In The Spirit Level, Richard Wilkinson and Kate Pickett claim that “unequal societies are almost always unhealthy societies.” Some new research provides laboratory evidence for this.
Armin Falk and colleagues conducted a simple experiment. They split people into pairs. One person had to do a tedious job, of counting the number of zeros on sheets of numbers, with the pair being paid according to the number of correct answers. The other was given the role of boss, who did nothing except decide how to allocate the revenue thus generated between himself and the worker.
They found that “workers” who felt they were unfairly paid had significantly lower heart rate variability than those with less sense of unfairness.
This matters, because it’s thought that low HRV can predict heart failure.
Falk and colleagues corroborate this by showing that survey evidence links perceptions of being unfairly paid with subjective assessments of personal health.
What we have here, then, is clean micro-level evidence for a link between a sense of unfairness and physiological symptoms.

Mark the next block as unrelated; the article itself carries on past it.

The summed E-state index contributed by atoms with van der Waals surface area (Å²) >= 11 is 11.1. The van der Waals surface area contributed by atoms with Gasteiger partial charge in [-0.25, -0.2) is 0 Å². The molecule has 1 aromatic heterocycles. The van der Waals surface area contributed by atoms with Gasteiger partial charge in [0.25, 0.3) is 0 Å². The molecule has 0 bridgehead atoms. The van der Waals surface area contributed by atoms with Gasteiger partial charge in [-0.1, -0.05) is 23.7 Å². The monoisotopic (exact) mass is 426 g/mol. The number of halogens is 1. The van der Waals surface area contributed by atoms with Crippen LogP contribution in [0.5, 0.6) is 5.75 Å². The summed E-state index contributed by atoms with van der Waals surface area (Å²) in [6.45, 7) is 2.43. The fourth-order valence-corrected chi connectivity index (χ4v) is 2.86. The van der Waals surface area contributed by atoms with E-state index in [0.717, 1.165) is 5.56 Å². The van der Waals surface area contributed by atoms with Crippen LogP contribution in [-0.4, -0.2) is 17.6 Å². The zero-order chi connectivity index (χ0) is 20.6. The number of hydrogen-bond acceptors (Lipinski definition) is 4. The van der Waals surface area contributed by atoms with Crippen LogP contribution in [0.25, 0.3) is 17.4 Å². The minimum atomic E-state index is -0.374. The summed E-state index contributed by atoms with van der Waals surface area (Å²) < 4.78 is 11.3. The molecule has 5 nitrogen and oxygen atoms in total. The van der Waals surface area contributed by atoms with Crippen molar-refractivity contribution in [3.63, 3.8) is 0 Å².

This is significant. Wilkinson and Pickett’s evidence - which is based mainly upon cross-country correlations between inequality and life expectancy - has been strongly criticized for relying upon a selective sample of data. This evidence, though, seems more robust - it's less vulnerable to the omitted variables bias if nothing else; it‘s reasonable to suppose that if something as trivial as a lab experiment can provoke changes in HRV, then the real world of longer-lasting senses of grievance might also do so, and probably to a greater extent.
There is, though, a slight caveat here. Falk and colleagues are measuring subjective senses of fairness. This means that a man who gets a £1m bonus but who thinks he deserves a £2m one will - ceteris paribus - have lower HRV than a minimum wage worker who feels fairly treated. I‘m not sure, though, that this undermines the basic point, which is that inequality really is bad for health.